London, 14 February 1841.
Dear W. B.,
I have been greatly exercised and much cast down of late. God only knows why you are continually, with some others, on my mind and in my prayers. I do not know when I have felt such floods of sorrow and fear. Under these feelings the Lord led me to these words for my morning's reading yesterday - "He hath put down the mighty from their seats, and exalted them of low degree. He hath filled the hungry with good things, but the rich he hath sent empty away." This greatly encouraged me; and in my meditation these words came with sweetness - "I would seek unto God, and unto God would I commit my cause, . . . for he disappointeth the devices of the crafty, . . . but he saveth the poor from the sword, from their mouth, and from the hand of the mighty. So the poor hath hope, and iniquity stoppeth her mouth." [Job. v. 8-16.] Psalm cvii. was also very encouraging to me; these words - "He setteth the poor on high from affliction; the righteous shall see it and rejoice," came with such unspeakable and personal application as to comfort me exceedingly with a sweet sense of the Lord's love, tenderness, and care; and the last verse crowned the whole, and showed me the unspeakable love of Christ to his afflicted people, and to me as one of them. While pondering over this heavenly gale of Christ's everlasting love, which brought me so clean out of my sorrows, these words were gently whispered in my heart - Was ever sorrow like unto my sorrow? In them I heard the voice of my Beloved, to quell my grief, and to make me lay to heart that my sin had caused his sorrow; and that I had need to abase myself, and look only at his sovereign mercy, which had visited me in such a low condition. It wrought contrition and godly sorrow, with an inexpressible tenderness towards him, while I was led, like Job, to abhor myself, and repent in dust and ashes.
I know not when I had so sweet a token; but my changes are very many. Things arose from all quarters, which caused the clouds to gather and threaten another storm; but when evening came, I was led, I think by the Lord, to these words for this morning's reading - "The hand of the Lord was with him" [Luke i. 66]. I first saw Samuel, when young; how the hand of the Lord was with him, and brought him through all his difficulties. I then thought of David when first presented to Saul; how the hand of the Lord was with him, and brought him through all his difficulties. The history of Joseph also shows the overruling power of God; and Jacob, though turned out of doors, yet protected and preserved, returns home greatly increased after twenty years absence. Naomi said she must no more be so called, but Mara, because the Lord had dealt bitterly with her; but read to the end, and you will see how the hand of the Lord is towards his people.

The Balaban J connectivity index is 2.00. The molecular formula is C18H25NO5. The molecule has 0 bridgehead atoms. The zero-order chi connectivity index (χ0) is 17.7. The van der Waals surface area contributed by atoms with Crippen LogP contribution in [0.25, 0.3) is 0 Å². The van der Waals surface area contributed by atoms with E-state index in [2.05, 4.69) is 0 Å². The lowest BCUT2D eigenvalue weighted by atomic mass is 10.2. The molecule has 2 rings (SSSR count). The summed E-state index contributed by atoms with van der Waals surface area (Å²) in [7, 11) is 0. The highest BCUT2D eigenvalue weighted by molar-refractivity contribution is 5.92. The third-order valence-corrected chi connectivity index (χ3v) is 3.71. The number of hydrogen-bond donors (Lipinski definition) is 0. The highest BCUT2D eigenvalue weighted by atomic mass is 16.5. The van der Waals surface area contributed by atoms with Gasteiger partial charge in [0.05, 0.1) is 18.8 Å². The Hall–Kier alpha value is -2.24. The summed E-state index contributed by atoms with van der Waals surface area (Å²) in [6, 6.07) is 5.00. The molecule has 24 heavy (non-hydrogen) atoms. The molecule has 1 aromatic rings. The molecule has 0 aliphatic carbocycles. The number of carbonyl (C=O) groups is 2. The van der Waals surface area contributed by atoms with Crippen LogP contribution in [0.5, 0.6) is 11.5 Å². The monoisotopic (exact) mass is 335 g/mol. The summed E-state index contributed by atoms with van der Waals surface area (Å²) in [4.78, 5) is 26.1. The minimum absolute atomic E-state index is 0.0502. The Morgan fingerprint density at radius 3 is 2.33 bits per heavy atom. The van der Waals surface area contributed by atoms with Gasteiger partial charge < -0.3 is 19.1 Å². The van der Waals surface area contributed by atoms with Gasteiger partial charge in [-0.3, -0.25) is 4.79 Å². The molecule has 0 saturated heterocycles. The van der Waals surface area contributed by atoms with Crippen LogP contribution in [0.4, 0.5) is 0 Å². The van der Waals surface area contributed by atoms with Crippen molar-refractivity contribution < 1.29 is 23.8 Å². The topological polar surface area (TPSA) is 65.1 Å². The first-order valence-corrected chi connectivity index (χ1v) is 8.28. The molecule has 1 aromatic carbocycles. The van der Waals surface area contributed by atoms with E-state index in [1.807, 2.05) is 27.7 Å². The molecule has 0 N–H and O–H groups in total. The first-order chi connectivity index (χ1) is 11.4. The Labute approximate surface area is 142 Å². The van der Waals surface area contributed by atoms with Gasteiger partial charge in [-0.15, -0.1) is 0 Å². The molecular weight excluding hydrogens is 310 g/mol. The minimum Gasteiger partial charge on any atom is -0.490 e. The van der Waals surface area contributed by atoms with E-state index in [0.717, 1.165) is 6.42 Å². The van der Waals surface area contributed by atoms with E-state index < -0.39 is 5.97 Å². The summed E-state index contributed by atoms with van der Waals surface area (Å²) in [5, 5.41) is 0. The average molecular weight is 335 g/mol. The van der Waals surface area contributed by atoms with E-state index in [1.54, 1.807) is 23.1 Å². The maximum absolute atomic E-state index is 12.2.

I found Psalm lxxxix. a sweet key to my text - "Thou hast a mighty arm; strong is thy hand, and high is thy right hand. Justice and judgment are the habitation of thy throne; mercy and truth shall go before thy face." The hand of the Lord is seen in giving knowledge of salvation by the remission of sin. We can scarcely feel it possible that this happy day should ever arrive; but the hand of the Lord brings it about, and shows us that it is not by our might or power, but by the Spirit, that this work is wrought in the heart, and that this precious gift is only bestowed upon them that sit in darkness and in the shadow of death; that such poor creatures as you and I may have peace.
Whatever you may think, I am sure I have felt this day that there is no sinner so great as myself; and by the deep self-abasement I found at the sight, I believe it was the Spirit of God that showed me this. When I had finished my reading, I went to my friend Mr. Maddy, and told him of my cast down condition and the sorrow under which I laboured; he endeavoured to cheer me, and said, This sorrow is for something good. I was obliged to go out on business, and when I entered Portman Square, I said very mournfully, Lord, is it true what my friend said? Is this thy work that I feel? Art thou humbling me? All this was very sorrowfully spoken, and I added, Are all the good things thou hast promised me to go for nothing? I felt as if it could scarcely be so, though fears were ready to admit the thought; but just then these words were whispered, "He will exalt thee in due time;" and with them I found the sweetest return of Christ's lovingkindness that I can express. It melted me into tears of contrition and gratitude, and made me feel more abject in myself, and more safe in the eternal love of Father, Son, and Spirit, than it is possible for me to describe. My thoughts of praise and adoration went as quick as lightning to acknowledge the infinite condescension of the Lord in regarding the low estate of his servant, and showing me that in the world I shall have tribulation, but in him shall always find a Friend.
This is the Friend I want strongly to recommend to you. I know your fears, and I am sure they will be multiplied, and that you will have some bitter throes of conscience, when hell and death approach. I find them overwhelming; but the hand of the Lord will be with you to sustain you and make known to you that "he hath raised up a horn of salvation for us," by which he will push aside all his enemies and ours; and will make manifest that, however secret or small the beginning may be, yet by this power and this hand, he will bring forth the top stone with shouting. You will naturally say, Why do you tell all this to me? Because I have been so continually mindful of you in my prayers, and think I have found such tokens of good as will accompany your salvation.
Your affectionate friend, J. B.